Posts Tagged ‘False Positives’

  • Perceptual False Positives

    on Mar 13, 12 • by Alen Zukich • with 2 Comments

    Perceptual False Positives

    As any static analysis or source code analysis vendor will tell you, false positives are a way of life.  As any user will tell you, false positives suck!  So what do you do about them?  Make the tools better at finding the real issues and provide automated filtering capabilities.  But I’m not here to talk about false positives where the tool is utterly wrong.  What I want to talk about today is what I call “perceptual false positives”. I’ve had discussions with customers where they tell me 80% of all their defects are false.  Odd,

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  • To report, or not to report…

    on Jun 6, 11 • by Gwyn Fisher • with No Comments

    To report, or not to report…

    Creating a source code analysis (SCA) engine is a balancing act, a decision process of where you believe the most value can be found along the spectrum that is the signal-to-noise ratio of the detection process. At one end lies the realm of massive noise and hopefully complete coverage, whilst at the other is the quiet calm of the theoretically useful but ultimately useless realm of no noise, but ultimately no signal either. That may sound counter-intuitive. Shouldn’t a zero noise point on the spectrum be accompanied by an infinitely strong signal? Perhaps in the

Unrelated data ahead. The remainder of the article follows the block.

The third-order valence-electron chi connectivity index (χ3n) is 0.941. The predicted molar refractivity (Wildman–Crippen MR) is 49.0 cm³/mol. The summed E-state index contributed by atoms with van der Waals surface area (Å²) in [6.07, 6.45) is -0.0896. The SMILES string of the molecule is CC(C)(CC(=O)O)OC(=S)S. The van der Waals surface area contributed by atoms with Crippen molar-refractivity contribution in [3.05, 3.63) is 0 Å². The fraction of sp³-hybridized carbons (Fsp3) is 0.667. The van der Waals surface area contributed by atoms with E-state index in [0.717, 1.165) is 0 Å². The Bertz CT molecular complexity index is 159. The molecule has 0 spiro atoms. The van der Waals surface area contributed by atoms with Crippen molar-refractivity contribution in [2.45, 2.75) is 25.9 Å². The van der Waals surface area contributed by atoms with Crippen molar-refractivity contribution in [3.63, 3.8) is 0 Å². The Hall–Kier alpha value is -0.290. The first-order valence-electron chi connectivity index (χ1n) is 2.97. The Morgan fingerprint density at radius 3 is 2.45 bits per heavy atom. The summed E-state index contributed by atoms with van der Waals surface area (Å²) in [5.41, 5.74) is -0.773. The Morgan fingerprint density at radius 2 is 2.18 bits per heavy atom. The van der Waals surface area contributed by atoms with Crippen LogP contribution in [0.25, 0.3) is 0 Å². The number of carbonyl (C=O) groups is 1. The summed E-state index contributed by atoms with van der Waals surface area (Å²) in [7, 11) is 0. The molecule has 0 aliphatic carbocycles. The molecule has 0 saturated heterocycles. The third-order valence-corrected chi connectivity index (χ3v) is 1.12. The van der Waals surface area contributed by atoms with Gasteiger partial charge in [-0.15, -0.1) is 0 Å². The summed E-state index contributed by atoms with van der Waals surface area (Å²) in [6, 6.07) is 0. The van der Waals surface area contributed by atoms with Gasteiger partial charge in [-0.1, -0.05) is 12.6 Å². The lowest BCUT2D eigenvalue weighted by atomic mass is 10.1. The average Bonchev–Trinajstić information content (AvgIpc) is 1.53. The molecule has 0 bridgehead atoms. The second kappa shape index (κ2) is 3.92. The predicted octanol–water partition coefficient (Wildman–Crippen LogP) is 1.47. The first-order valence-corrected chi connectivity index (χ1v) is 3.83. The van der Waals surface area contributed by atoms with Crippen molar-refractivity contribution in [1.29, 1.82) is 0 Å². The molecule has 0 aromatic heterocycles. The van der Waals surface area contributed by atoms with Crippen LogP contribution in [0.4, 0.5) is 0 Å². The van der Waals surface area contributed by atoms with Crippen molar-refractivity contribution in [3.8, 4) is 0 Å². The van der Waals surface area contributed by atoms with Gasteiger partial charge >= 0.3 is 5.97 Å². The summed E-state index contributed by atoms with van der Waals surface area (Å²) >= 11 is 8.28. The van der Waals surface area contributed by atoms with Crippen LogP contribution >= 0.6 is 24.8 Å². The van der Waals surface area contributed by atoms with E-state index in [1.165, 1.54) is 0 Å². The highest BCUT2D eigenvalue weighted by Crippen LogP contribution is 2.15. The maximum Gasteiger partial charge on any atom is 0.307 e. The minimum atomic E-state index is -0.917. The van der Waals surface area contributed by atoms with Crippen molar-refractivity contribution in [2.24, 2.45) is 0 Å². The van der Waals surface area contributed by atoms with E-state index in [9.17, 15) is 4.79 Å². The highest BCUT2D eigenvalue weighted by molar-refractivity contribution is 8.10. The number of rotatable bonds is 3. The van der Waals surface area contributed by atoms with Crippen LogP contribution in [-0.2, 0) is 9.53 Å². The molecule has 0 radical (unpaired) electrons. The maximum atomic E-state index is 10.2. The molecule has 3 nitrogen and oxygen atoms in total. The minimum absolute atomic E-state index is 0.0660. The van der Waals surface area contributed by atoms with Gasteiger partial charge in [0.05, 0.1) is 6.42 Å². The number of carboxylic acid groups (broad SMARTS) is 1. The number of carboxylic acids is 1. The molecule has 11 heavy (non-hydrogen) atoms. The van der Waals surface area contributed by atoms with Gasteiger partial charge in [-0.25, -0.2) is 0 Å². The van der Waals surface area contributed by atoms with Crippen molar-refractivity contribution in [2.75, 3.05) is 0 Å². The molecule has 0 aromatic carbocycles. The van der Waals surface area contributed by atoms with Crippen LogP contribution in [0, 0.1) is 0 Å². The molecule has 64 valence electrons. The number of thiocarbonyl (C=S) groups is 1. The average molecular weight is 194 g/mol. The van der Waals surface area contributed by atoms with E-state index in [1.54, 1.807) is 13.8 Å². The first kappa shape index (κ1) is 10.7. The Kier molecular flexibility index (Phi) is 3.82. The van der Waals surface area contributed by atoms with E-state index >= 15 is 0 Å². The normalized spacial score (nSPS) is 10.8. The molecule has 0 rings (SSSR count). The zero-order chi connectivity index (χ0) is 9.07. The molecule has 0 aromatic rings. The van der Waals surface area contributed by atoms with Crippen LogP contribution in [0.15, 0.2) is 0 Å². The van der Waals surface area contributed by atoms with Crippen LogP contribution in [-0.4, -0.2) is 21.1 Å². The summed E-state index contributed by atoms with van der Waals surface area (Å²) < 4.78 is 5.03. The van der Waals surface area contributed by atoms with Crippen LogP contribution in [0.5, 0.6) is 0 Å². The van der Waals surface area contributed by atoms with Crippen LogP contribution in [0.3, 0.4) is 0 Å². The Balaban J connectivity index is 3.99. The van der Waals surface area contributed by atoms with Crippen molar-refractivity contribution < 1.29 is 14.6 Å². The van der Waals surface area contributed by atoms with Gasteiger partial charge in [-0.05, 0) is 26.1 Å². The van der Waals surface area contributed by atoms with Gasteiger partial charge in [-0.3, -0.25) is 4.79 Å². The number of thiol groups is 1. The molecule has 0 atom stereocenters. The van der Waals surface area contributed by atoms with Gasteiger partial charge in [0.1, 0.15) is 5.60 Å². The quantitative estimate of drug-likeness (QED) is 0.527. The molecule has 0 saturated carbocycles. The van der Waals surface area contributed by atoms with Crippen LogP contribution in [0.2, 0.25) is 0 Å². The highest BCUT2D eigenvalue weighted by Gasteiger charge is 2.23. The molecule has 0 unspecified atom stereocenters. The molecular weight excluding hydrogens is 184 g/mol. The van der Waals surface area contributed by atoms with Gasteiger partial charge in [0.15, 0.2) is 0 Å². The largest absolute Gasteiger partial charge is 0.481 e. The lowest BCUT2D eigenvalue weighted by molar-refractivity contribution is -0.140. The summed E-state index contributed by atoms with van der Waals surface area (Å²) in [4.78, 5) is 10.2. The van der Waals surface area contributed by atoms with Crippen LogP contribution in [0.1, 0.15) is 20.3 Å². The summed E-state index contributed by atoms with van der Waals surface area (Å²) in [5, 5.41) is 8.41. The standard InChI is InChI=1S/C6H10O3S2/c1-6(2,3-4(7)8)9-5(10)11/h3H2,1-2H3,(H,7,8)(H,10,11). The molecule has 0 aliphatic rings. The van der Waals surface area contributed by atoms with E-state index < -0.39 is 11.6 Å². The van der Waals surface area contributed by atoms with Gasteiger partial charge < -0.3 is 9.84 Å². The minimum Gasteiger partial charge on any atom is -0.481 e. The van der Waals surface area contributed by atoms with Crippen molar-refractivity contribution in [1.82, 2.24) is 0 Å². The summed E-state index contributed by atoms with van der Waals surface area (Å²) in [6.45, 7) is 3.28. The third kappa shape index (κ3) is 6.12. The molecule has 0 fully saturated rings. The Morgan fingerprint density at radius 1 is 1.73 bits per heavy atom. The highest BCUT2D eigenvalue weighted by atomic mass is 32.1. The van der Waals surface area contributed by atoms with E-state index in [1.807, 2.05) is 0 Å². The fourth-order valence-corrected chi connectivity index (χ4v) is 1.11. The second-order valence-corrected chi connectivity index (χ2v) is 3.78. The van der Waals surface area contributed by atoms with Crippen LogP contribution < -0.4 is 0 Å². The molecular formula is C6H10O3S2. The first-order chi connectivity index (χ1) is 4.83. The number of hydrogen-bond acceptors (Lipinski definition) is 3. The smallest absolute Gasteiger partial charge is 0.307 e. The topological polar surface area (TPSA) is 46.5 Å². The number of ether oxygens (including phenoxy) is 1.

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  • False positives in modern static analyzers

    on May 22, 09 • by Alen Zukich • with 1 Comment

    In response to Jason’s post about false positives.  First of all there is a general misconception of false positives.  Modern static source code analysis tools have changed the game.  It is not the Lint tool of the past, a focus with deep inter-procedural technology has placed the requirement that static tools today produce more real issues than false reports. With that said, Jason is right, large code bases never running static analysis will produce a large number of issues no matter how accurate it is.  Even though static analysis tools do provide a number of

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